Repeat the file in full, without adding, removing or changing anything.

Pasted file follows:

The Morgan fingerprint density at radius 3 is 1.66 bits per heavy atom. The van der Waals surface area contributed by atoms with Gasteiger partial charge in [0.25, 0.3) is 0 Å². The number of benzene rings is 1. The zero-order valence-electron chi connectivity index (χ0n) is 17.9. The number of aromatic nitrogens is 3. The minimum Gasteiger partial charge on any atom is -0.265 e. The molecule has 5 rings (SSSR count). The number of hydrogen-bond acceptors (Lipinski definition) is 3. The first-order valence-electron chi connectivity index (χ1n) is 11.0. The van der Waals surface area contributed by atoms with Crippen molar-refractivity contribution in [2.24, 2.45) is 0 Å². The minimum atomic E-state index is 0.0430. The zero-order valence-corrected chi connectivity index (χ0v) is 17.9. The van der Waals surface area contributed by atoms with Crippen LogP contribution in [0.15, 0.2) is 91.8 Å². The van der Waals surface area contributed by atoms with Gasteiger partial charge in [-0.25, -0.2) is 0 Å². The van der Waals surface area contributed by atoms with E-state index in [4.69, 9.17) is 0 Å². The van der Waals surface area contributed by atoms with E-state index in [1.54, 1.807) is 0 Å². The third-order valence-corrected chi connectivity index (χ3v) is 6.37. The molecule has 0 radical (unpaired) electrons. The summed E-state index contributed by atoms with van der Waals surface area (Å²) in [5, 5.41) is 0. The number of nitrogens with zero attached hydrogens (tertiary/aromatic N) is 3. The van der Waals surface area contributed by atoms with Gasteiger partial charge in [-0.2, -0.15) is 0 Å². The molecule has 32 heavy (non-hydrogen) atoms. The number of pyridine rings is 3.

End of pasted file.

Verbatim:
The Morgan fingerprint density at radius 3 is 1.66 bits per heavy atom. The van der Waals surface area contributed by atoms with Gasteiger partial charge in [0.25, 0.3) is 0 Å². The number of benzene rings is 1. The zero-order valence-electron chi connectivity index (χ0n) is 17.9. The number of aromatic nitrogens is 3. The minimum Gasteiger partial charge on any atom is -0.265 e. The molecule has 5 rings (SSSR count). The number of hydrogen-bond acceptors (Lipinski definition) is 3. The first-order valence-electron chi connectivity index (χ1n) is 11.0. The van der Waals surface area contributed by atoms with Crippen molar-refractivity contribution in [2.24, 2.45) is 0 Å². The minimum atomic E-state index is 0.0430. The zero-order valence-corrected chi connectivity index (χ0v) is 17.9. The van der Waals surface area contributed by atoms with Crippen LogP contribution in [0.15, 0.2) is 91.8 Å². The van der Waals surface area contributed by atoms with Gasteiger partial charge in [-0.25, -0.2) is 0 Å². The van der Waals surface area contributed by atoms with E-state index in [4.69, 9.17) is 0 Å². The van der Waals surface area contributed by atoms with E-state index in [1.54, 1.807) is 0 Å². The third-order valence-corrected chi connectivity index (χ3v) is 6.37. The molecule has 0 radical (unpaired) electrons. The summed E-state index contributed by atoms with van der Waals surface area (Å²) in [5, 5.41) is 0. The number of nitrogens with zero attached hydrogens (tertiary/aromatic N) is 3. The van der Waals surface area contributed by atoms with Gasteiger partial charge in [-0.2, -0.15) is 0 Å². The molecule has 32 heavy (non-hydrogen) atoms. The number of pyridine rings is 3.